Bachelor’s Jam

Bachelor’s Jam Recipe

This jam recipe is also known as officer’s jam, but it’s really not a jam at all. The German name, Rumtopf, seems far more appropriate for what is actually a cocktail of rum-soaked fruit. The idea is that the mixture of fruit, alcohol, and sugar is added to gradually, as different fruits ripen throughout the growing season. This jam, er, preserve, is usually prepared with Christmas in mind, when the potent fruity alcohol is drunk and the highly spirited fruit can be served on its own or with ice cream and pound cake. If you’re in a hurry, you can make this jam recipe in one go, preferably in late summer, when lots of different fruits should be available. However, I do find it more fun to add the fruit over several months, whenever I have a surplus.–Pam Corbin

LC A Foolproof Gift Note

No thinly veiled looks of disappointment on the faces of recipients’ faces of this edible gift. Chances are you’ll see instead a profound sense of gratitude. Course, that’s assuming you can bear to part with this boozy fruit preserves. Regardless of whether you intend to gift it or keep it, start making your jam, adding fruits and hooch along the way according to the season. You’re welcome.

Special Equipment: You'll need a large glazed stoneware or earthenware pot with a tightly fitting lid and small plate, saucer, or other flat object that will fit inside the pot and keep the fruit submerged.

Bachelor’s Jam Recipe

  • Quick Glance
  • 30 M
  • Makes two 12-ounce jars

Ingredients

  • Fruit in season
  • 4 to 8 cups 80-proof booze, whether rum, brandy, vodka, or gin
  • Granulated sugar (Use 1 cup plus 2 tablespoons of sugar per pound of fruit)

Directions

  • 1. Choose just-ripe fruits as they appear through the summer and fall. I normally kick off the pot with some of the first sweet strawberries of the season. Place these in the bottom of your pot and, for every pound of fruit, sprinkle over 1 cup plus 2 tablespoons of sugar. Leave this for an hour or so, then pour in about 4 cups of your chosen alcohol. Place the saucer on top of the fruit to make sure the fruit remains immersed. Then cover the pot with plastic wrap and, finally, a close-fitting lid. Cover and refrigerate.
  • 2. Carry on like this throughout the summer and autumn, adding raspberries, cherries, peaches, plums, damson plums, pears, grapes, and blackberries as they come into season. (I avoid currants and gooseberries because their skins tend to toughen in the alcohol syrup, and I find rhubarb is too acid for the pot.) Add the sugar each time too, and keep topping up the alcohol so that it always covers the fruit by about 3/4 inch.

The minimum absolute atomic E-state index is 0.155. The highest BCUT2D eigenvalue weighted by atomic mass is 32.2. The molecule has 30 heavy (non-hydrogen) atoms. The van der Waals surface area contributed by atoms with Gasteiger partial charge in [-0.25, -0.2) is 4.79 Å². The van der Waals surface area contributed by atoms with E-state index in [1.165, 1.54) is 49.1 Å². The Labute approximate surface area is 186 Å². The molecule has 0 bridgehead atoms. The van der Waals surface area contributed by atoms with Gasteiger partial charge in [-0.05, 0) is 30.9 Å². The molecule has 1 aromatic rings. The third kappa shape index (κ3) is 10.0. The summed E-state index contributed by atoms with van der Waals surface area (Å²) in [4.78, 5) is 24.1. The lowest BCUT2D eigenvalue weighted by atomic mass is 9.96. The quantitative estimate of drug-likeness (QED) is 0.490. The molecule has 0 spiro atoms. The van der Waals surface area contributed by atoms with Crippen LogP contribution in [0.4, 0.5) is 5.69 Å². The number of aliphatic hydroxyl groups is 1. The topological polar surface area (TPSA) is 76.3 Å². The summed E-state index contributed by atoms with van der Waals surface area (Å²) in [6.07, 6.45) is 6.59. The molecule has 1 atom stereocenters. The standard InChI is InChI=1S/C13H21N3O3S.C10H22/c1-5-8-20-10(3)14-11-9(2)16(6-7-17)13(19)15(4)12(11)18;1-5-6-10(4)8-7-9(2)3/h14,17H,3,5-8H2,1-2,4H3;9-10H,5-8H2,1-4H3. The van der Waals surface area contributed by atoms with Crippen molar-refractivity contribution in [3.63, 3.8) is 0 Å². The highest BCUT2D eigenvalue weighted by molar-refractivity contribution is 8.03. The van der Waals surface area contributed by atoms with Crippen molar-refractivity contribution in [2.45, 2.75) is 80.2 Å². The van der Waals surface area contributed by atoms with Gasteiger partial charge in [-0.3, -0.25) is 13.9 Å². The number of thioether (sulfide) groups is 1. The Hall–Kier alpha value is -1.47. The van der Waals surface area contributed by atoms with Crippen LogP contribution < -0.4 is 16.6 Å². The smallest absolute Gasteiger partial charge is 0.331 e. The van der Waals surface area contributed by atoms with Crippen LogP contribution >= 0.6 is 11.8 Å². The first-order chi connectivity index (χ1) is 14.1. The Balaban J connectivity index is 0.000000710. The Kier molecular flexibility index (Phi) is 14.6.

• 3. Do not stir the fruit at any point, just let it sit in its layers. When the pot is full to the brim, cover it tightly with a fresh piece of plastic wrap and keep it in the fridge for a couple of months before you start enjoying the jam. (LC Editor’s Note: There’s no need to actually “preserve” the jam in the sense of sterilizing jars and sealing them and so forth. The refrigeration and booze will do the trick.) Just prior to using, dig deep and give the contents a good stir to combine all the scrumptious flavors. Use the jam within 1 year.
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Testers Choice

Testers Choice
Testers Choice
Brenda Carleton

Sep 15, 2010

What an intriguing recipe with a charming name. Talk about simple and oh, so good. Although I have not had time for the jam to mature, it has given me a good idea of what's to come. So far I have used raspberries, strawberries, and blueberries, but can see how versatile this would be throughout the seasons. If there are plums available this week, I will be adding those to the pot, too. Just fruit, sugar, and rum—and no stirring. It's very hard to be patient and wait! The texture is fairly thick, gooey, and fruity and would be excellent on pound cake, ice cream, and in savory preparations such as with roast pork. I may give this an even higher rating after it has sat for longer. We'll just wait and see!

Comments
Comments
  1. Phil Miller says:

    Forgive the (perhaps) silly question, but does one cut the fruit, remove cores, seeds, etc., before proceeding? Thank you.

    • Renee Schettler Rossi, LC Editor-in-Chief says:

      Not silly at all, Phil. I think it depends. With small, super juicy plums that tend to easily fall apart, I’d leave them whole so they don’t end up disintegrating. Same goes with cherries. But with, say, pears, I think it’s just an added gift to the recipient of the jam to core and seed them and cut them into more manageable size pieces prior to adding them to the booze, er, “jam” unless using the lovely little lady-size pears.

  2. David Leite says:

    How about joining our BACHELOR/ETTE JAM SESSION? A lot of readers have written us about how excited they are about this Bachelor’s Jam recipe and said they were starting to make it now in order to serve it at the holidays.

    So here’s the deal: Start your jam, add to it as you wish, then in December, take a picture of it, and e-mail it us info@leitesculinaria.com for all to see. (We’ll attach it to your post for you.) Whaddaya say? Hey, at least it’s an excuse to tipple a bit, right?

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